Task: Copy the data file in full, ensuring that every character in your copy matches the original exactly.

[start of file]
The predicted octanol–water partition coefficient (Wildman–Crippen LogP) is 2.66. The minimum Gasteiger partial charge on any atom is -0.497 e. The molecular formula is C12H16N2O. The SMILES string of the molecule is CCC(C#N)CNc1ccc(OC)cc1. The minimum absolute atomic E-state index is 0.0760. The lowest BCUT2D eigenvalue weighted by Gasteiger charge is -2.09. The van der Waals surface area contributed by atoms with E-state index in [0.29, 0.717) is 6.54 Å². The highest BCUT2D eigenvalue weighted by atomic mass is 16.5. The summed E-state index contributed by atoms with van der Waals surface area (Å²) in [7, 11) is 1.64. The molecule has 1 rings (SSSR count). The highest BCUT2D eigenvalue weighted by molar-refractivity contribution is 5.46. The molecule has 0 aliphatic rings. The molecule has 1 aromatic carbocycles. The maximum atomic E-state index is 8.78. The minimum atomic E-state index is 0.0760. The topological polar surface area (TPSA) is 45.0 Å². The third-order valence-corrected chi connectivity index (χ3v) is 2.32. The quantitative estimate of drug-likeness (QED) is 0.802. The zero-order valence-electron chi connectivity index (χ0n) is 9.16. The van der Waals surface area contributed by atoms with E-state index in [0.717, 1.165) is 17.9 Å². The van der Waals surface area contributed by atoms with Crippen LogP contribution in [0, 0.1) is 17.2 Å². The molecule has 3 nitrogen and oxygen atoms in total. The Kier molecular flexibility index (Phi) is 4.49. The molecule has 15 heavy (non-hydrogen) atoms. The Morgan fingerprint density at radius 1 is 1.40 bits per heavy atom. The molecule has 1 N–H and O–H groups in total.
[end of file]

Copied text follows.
The predicted octanol–water partition coefficient (Wildman–Crippen LogP) is 2.66. The minimum Gasteiger partial charge on any atom is -0.497 e. The molecular formula is C12H16N2O. The SMILES string of the molecule is CCC(C#N)CNc1ccc(OC)cc1. The minimum absolute atomic E-state index is 0.0760. The lowest BCUT2D eigenvalue weighted by Gasteiger charge is -2.09. The van der Waals surface area contributed by atoms with E-state index in [0.29, 0.717) is 6.54 Å². The highest BCUT2D eigenvalue weighted by atomic mass is 16.5. The summed E-state index contributed by atoms with van der Waals surface area (Å²) in [7, 11) is 1.64. The molecule has 1 rings (SSSR count). The highest BCUT2D eigenvalue weighted by molar-refractivity contribution is 5.46. The molecule has 0 aliphatic rings. The molecule has 1 aromatic carbocycles. The maximum atomic E-state index is 8.78. The minimum atomic E-state index is 0.0760. The topological polar surface area (TPSA) is 45.0 Å². The third-order valence-corrected chi connectivity index (χ3v) is 2.32. The quantitative estimate of drug-likeness (QED) is 0.802. The zero-order valence-electron chi connectivity index (χ0n) is 9.16. The van der Waals surface area contributed by atoms with E-state index in [0.717, 1.165) is 17.9 Å². The van der Waals surface area contributed by atoms with Crippen LogP contribution in [0, 0.1) is 17.2 Å². The molecule has 3 nitrogen and oxygen atoms in total. The Kier molecular flexibility index (Phi) is 4.49. The molecule has 15 heavy (non-hydrogen) atoms. The Morgan fingerprint density at radius 1 is 1.40 bits per heavy atom. The molecule has 1 N–H and O–H groups in total.